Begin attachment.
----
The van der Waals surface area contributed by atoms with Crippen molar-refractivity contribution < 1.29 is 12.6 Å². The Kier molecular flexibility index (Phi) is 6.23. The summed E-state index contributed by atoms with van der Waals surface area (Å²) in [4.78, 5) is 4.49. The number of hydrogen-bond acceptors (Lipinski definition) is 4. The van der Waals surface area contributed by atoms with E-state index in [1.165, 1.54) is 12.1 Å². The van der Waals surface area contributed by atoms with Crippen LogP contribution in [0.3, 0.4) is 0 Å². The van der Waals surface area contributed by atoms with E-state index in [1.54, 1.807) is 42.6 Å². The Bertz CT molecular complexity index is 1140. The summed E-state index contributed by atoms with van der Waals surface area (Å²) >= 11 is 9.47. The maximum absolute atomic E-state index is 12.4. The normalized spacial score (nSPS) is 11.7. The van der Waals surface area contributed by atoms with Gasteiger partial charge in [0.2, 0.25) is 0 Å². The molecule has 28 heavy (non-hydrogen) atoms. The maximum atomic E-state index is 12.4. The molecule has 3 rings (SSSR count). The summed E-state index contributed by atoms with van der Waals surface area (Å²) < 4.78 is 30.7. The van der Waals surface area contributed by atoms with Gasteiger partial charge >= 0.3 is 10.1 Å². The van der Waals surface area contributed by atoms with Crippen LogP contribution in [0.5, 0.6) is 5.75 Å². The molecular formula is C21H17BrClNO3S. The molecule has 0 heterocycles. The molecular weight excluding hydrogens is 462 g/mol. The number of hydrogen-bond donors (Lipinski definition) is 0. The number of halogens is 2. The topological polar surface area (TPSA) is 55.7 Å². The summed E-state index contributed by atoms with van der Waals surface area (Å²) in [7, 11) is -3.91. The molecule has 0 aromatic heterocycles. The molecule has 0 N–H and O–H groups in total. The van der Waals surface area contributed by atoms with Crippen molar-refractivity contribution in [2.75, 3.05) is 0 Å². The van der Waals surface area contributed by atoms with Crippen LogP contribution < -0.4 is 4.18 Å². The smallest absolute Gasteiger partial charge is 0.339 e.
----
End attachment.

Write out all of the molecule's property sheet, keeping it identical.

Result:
The van der Waals surface area contributed by atoms with Crippen molar-refractivity contribution < 1.29 is 12.6 Å². The Kier molecular flexibility index (Phi) is 6.23. The summed E-state index contributed by atoms with van der Waals surface area (Å²) in [4.78, 5) is 4.49. The number of hydrogen-bond acceptors (Lipinski definition) is 4. The van der Waals surface area contributed by atoms with E-state index in [1.165, 1.54) is 12.1 Å². The van der Waals surface area contributed by atoms with Crippen LogP contribution in [0.3, 0.4) is 0 Å². The van der Waals surface area contributed by atoms with E-state index in [1.54, 1.807) is 42.6 Å². The Bertz CT molecular complexity index is 1140. The summed E-state index contributed by atoms with van der Waals surface area (Å²) >= 11 is 9.47. The maximum absolute atomic E-state index is 12.4. The normalized spacial score (nSPS) is 11.7. The van der Waals surface area contributed by atoms with Gasteiger partial charge in [0.2, 0.25) is 0 Å². The molecule has 28 heavy (non-hydrogen) atoms. The maximum atomic E-state index is 12.4. The molecule has 3 rings (SSSR count). The summed E-state index contributed by atoms with van der Waals surface area (Å²) < 4.78 is 30.7. The van der Waals surface area contributed by atoms with Gasteiger partial charge >= 0.3 is 10.1 Å². The van der Waals surface area contributed by atoms with Crippen LogP contribution in [0.5, 0.6) is 5.75 Å². The molecular formula is C21H17BrClNO3S. The molecule has 0 heterocycles. The molecular weight excluding hydrogens is 462 g/mol. The number of hydrogen-bond donors (Lipinski definition) is 0. The number of halogens is 2. The topological polar surface area (TPSA) is 55.7 Å². The summed E-state index contributed by atoms with van der Waals surface area (Å²) in [7, 11) is -3.91. The molecule has 0 aromatic heterocycles. The molecule has 0 N–H and O–H groups in total. The van der Waals surface area contributed by atoms with Crippen molar-refractivity contribution in [2.75, 3.05) is 0 Å². The van der Waals surface area contributed by atoms with Crippen LogP contribution < -0.4 is 4.18 Å². The smallest absolute Gasteiger partial charge is 0.339 e.